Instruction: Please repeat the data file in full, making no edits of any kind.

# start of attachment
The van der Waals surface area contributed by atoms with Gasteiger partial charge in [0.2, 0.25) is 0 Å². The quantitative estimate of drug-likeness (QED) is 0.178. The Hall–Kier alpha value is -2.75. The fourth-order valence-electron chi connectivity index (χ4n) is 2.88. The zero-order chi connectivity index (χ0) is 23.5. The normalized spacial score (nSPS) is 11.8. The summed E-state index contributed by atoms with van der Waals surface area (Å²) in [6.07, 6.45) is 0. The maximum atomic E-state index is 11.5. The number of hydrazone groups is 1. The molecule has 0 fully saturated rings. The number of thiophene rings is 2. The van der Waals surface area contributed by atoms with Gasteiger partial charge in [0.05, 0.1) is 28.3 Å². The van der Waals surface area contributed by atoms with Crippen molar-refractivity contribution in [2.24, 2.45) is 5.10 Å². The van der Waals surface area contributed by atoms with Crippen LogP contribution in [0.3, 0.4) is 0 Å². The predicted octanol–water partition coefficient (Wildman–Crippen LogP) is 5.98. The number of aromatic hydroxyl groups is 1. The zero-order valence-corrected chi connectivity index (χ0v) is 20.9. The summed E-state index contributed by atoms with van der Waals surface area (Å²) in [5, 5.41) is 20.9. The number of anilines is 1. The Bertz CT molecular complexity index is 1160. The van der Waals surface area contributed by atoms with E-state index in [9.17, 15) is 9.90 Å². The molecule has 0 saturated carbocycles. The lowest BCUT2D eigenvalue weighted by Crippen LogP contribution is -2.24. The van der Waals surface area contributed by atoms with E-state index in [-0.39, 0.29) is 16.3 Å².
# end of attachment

The van der Waals surface area contributed by atoms with Gasteiger partial charge in [0.2, 0.25) is 0 Å². The quantitative estimate of drug-likeness (QED) is 0.178. The Hall–Kier alpha value is -2.75. The fourth-order valence-electron chi connectivity index (χ4n) is 2.88. The zero-order chi connectivity index (χ0) is 23.5. The normalized spacial score (nSPS) is 11.8. The summed E-state index contributed by atoms with van der Waals surface area (Å²) in [6.07, 6.45) is 0. The maximum atomic E-state index is 11.5. The number of hydrazone groups is 1. The molecule has 0 fully saturated rings. The number of thiophene rings is 2. The van der Waals surface area contributed by atoms with Gasteiger partial charge in [0.05, 0.1) is 28.3 Å². The van der Waals surface area contributed by atoms with Crippen molar-refractivity contribution in [2.24, 2.45) is 5.10 Å². The van der Waals surface area contributed by atoms with Crippen LogP contribution in [0.3, 0.4) is 0 Å². The predicted octanol–water partition coefficient (Wildman–Crippen LogP) is 5.98. The number of aromatic hydroxyl groups is 1. The zero-order valence-corrected chi connectivity index (χ0v) is 20.9. The summed E-state index contributed by atoms with van der Waals surface area (Å²) in [5, 5.41) is 20.9. The number of anilines is 1. The Bertz CT molecular complexity index is 1160. The van der Waals surface area contributed by atoms with E-state index in [9.17, 15) is 9.90 Å². The molecule has 0 saturated carbocycles. The lowest BCUT2D eigenvalue weighted by Crippen LogP contribution is -2.24. The van der Waals surface area contributed by atoms with E-state index in [-0.39, 0.29) is 16.3 Å².